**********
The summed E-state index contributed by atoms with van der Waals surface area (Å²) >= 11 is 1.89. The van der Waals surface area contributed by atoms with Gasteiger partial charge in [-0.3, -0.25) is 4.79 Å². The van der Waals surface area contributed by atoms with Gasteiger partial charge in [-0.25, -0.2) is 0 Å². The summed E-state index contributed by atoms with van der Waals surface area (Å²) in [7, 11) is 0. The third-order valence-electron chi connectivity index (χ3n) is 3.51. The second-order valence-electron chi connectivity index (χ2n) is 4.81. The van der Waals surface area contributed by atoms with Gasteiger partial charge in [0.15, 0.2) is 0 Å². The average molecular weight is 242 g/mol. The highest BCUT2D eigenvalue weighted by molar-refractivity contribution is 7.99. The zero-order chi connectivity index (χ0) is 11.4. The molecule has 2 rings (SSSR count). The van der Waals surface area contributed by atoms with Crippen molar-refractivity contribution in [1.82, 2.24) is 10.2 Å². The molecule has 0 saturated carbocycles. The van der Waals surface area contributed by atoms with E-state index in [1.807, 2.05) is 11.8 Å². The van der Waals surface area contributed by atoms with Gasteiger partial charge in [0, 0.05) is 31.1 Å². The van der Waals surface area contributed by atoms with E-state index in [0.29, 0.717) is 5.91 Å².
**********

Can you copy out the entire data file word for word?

The summed E-state index contributed by atoms with van der Waals surface area (Å²) >= 11 is 1.89. The van der Waals surface area contributed by atoms with Gasteiger partial charge in [-0.3, -0.25) is 4.79 Å². The van der Waals surface area contributed by atoms with Gasteiger partial charge in [-0.25, -0.2) is 0 Å². The summed E-state index contributed by atoms with van der Waals surface area (Å²) in [7, 11) is 0. The third-order valence-electron chi connectivity index (χ3n) is 3.51. The second-order valence-electron chi connectivity index (χ2n) is 4.81. The van der Waals surface area contributed by atoms with Gasteiger partial charge in [0.15, 0.2) is 0 Å². The average molecular weight is 242 g/mol. The highest BCUT2D eigenvalue weighted by molar-refractivity contribution is 7.99. The zero-order chi connectivity index (χ0) is 11.4. The molecule has 2 rings (SSSR count). The van der Waals surface area contributed by atoms with Crippen molar-refractivity contribution in [1.82, 2.24) is 10.2 Å². The molecule has 0 saturated carbocycles. The van der Waals surface area contributed by atoms with E-state index in [1.807, 2.05) is 11.8 Å². The van der Waals surface area contributed by atoms with Gasteiger partial charge in [0, 0.05) is 31.1 Å². The van der Waals surface area contributed by atoms with E-state index in [0.29, 0.717) is 5.91 Å².